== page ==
Most of us have ridden the New York subway and some may be missing those rides now. Learn about the fascinating history of New York City’s subway system–and what that history can tell us about how we can remake its future and what the pandemic may mean for it and for New York City with Clifton Hood, author of 722 Miles: The Building of the Subways and How They Transformed New York.
When the New York City subway opened on October 27, 1904, it consisted of a single line that ran twenty-two miles from City Hall to 145th Street and Lenox Avenue—still the longest stretch ever built at one time. From that initial route through to the completion of the Independent Subway line (IND) in the 1940s, the subway grew to cover 722 miles—long enough to reach from New York to Chicago. Until the pandemic struck, the system carried more than 1.6 billion passengers a year. For all of its challenges, it is among the greatest urban achievements of the 20th century.
Community Partner: Westport Museum for History and Culture
Clifton Hood is George E. Paulsen '49 Professor of American History and Government at Hobart and William Smith Colleges, where he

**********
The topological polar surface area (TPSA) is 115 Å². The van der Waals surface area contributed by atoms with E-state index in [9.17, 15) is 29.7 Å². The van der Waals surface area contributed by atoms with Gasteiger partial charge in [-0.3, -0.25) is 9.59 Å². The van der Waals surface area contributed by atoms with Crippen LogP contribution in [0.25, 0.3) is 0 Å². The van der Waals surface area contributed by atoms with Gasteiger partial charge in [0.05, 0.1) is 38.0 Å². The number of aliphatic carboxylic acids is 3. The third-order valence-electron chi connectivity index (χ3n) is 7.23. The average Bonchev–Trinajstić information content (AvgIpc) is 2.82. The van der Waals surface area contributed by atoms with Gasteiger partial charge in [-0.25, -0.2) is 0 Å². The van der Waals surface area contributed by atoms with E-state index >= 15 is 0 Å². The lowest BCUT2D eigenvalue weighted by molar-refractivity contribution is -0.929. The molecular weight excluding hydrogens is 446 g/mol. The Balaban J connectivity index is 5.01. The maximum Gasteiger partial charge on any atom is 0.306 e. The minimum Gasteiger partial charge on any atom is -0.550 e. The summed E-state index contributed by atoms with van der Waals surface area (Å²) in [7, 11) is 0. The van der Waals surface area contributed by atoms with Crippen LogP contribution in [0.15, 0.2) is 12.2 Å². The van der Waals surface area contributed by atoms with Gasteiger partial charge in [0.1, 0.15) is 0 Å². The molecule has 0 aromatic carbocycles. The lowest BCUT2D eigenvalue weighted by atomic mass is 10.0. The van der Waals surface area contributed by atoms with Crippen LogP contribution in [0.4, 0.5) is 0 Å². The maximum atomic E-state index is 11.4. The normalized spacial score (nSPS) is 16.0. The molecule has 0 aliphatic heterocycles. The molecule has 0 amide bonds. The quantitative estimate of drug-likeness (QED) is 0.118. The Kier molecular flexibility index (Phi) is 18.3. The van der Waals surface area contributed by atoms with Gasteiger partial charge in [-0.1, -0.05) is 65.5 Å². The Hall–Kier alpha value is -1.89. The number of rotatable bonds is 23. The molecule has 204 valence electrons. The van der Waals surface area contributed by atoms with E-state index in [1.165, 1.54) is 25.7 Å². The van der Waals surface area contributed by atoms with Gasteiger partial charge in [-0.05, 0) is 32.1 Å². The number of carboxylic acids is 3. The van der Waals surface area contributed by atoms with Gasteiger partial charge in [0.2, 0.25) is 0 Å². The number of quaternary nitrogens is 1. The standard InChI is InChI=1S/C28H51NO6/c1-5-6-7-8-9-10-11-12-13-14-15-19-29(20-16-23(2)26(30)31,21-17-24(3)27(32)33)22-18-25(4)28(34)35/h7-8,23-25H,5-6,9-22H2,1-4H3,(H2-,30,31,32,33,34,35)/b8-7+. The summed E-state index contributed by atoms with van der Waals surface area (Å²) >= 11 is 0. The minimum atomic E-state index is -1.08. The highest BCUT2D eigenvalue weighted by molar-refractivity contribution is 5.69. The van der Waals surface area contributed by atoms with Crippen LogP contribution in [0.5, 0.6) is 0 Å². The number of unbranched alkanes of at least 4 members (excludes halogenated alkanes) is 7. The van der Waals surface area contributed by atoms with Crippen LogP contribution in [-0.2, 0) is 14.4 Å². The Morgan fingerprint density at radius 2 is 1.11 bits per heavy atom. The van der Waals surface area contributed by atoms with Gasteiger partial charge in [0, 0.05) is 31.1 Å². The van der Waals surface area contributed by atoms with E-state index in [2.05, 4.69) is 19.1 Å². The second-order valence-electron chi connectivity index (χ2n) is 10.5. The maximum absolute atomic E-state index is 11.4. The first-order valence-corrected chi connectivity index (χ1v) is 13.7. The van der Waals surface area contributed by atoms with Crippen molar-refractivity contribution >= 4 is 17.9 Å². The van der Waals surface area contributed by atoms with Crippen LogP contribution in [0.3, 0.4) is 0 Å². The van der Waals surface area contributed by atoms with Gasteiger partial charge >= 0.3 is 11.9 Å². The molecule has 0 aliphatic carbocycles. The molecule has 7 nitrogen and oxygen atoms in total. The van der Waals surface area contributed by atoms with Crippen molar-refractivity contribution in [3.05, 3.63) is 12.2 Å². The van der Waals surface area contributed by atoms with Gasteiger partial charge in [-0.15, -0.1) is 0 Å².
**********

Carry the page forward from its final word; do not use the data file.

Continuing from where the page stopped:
teaches courses about the history of New York City, American urban history, ethnicity and immigration, American environmental history, and the late 19th and early 20th century U.S. He received his B.A. summa cum laude from Washington University and his Ph.D. from Columbia University. The author of 722 Miles: The Building of the Subways and How They Transformed New York and of In Pursuit of Privilege: A History of New York City’s Upper Class and the Making of a Metropolis, he is currently working on a book about imposters in American history and another about Pittsburgh. Hood has published scholarly articles in publications like the Journal of Social History, the Journal of Urban History, and the Bulletin of the German Historical Institute; op-ed pieces in the New York Times, the New York Daily News, Newsday, and the Pittsburgh Post-Gazette; and has appeared in several American Experience as well as other historical documentaries.